3.7.3 Expiring keys

  • Redis in Action – Home
  • Foreword
  • Preface
  • Part 1: Getting Started
  • Part 2: Core concepts
  • 1.3.1 Voting on articles
  • 1.3.2 Posting and fetching articles
  • 1.3.3 Grouping articles
  • 4.2.1 Configuring Redis for replication
  • 4.2.2 Redis replication startup process
  • 4.2.3 Master/slave chains
  • 4.2.4 Verifying disk writes
  • 5.1 Logging to Redis
  • 5.2 Counters and statistics
  • 5.3 IP-to-city and -country lookup
  • 5.4 Service discovery and configuration
  • 5.1.1 Recent logs
  • 5.1.2 Common logs
  • 5.2.2 Storing statistics in Redis
  • 5.3.1 Loading the location tables
  • 5.3.2 Looking up cities
  • 5.4.1 Using Redis to store configuration information
  • 5.4.2 One Redis server per application component
  • 5.4.3 Automatic Redis connection management
  • 8.1.1 User information
  • 8.1.2 Status messages
  • 9.1.1 The ziplist representation
  • 9.1.2 The intset encoding for SETs
  • Chapter 10: Scaling Redis
  • Chapter 11: Scripting Redis with Lua
  • 10.1 Scaling reads
  • 10.2 Scaling writes and memory capacity
  • 10.3 Scaling complex queries
  • 10.2.2 Creating a server-sharded connection decorator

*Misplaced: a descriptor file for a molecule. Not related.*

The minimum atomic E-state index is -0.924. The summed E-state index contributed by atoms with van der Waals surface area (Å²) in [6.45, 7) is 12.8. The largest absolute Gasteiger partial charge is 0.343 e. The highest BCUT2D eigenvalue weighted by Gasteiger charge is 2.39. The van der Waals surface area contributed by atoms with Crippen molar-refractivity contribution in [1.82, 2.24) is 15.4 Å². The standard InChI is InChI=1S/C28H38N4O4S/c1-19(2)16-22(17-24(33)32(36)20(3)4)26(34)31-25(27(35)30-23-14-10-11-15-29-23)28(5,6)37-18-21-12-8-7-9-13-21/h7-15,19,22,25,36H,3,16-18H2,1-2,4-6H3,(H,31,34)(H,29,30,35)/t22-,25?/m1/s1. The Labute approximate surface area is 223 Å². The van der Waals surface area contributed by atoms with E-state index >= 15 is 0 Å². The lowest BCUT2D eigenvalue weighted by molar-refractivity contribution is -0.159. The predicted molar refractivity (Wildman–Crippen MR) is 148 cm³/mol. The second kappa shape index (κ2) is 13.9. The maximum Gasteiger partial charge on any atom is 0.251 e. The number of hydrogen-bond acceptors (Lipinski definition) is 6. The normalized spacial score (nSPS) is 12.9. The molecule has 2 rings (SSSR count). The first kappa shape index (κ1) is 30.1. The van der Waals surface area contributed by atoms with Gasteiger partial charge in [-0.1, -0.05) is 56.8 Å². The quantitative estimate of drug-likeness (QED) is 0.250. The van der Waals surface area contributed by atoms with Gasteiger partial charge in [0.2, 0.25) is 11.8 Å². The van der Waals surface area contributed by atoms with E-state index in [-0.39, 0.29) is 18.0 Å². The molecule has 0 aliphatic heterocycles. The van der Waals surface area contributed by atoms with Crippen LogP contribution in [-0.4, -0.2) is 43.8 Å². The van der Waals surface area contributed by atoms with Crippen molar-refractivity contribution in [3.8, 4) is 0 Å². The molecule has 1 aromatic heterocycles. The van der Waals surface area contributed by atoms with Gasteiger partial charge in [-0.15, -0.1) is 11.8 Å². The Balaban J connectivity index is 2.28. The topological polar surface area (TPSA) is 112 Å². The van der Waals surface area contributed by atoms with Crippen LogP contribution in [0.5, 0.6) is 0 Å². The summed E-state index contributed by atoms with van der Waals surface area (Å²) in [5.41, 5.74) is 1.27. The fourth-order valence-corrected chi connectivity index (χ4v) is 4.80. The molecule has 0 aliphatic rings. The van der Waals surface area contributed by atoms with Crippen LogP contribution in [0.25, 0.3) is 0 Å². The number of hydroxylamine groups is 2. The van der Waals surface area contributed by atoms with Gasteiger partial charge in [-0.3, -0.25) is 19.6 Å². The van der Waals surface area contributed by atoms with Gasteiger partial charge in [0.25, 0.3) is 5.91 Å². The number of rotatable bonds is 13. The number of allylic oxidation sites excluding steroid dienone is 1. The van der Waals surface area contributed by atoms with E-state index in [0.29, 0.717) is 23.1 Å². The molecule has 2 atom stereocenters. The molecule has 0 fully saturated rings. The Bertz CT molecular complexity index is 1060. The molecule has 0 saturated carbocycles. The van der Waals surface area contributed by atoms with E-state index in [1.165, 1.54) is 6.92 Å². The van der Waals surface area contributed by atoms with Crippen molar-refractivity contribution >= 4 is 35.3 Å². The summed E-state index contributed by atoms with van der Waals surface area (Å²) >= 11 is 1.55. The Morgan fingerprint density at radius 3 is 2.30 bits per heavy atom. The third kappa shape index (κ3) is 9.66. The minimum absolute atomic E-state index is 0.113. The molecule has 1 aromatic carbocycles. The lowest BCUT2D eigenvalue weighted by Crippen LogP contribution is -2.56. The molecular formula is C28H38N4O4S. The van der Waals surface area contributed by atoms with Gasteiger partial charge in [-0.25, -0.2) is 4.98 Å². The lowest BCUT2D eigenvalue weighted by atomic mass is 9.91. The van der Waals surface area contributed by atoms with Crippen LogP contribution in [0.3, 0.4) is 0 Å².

• 10.3.1 Scaling search query volume
  • 10.3.2 Scaling search index size
  • 10.3.3 Scaling a social network
  • 11.1.1 Loading Lua scripts into Redis
  • 11.1.2 Creating a new status message
  • 11.2 Rewriting locks and semaphores with Lua
  • 11.3 Doing away with WATCH/MULTI/EXEC
  • 11.4 Sharding LISTs with Lua
  • 11.5 Summary
  • 11.2.1 Why locks in Lua?
  • 11.2.2 Rewriting our lock
  • 11.2.3 Counting semaphores in Lua
  • 11.4.1 Structuring a sharded LIST
  • 11.4.2 Pushing items onto the sharded LIST
  • 11.4.4 Performing blocking pops from the sharded LIST
  • A.1 Installation on Debian or Ubuntu Linux
  • A.2 Installing on OS X
  • B.1 Forums for help
  • B.4 Data visualization and recording
  • Buy the paperback
  • Redis in Action – Home
  • Foreword
  • Preface
  • Part 1: Getting Started
  • Part 2: Core concepts
  • 1.3.1 Voting on articles
  • 1.3.2 Posting and fetching articles
  • 1.3.3 Grouping articles
  • 4.2.1 Configuring Redis for replication
  • 4.2.2 Redis replication startup process
  • 4.2.3 Master/slave chains
  • 4.2.4 Verifying disk writes
  • 5.1 Logging to Redis
  • 5.2 Counters and statistics
  • 5.3 IP-to-city and -country lookup
  • 5.4 Service discovery and configuration
  • 5.1.1 Recent logs
  • 5.1.2 Common logs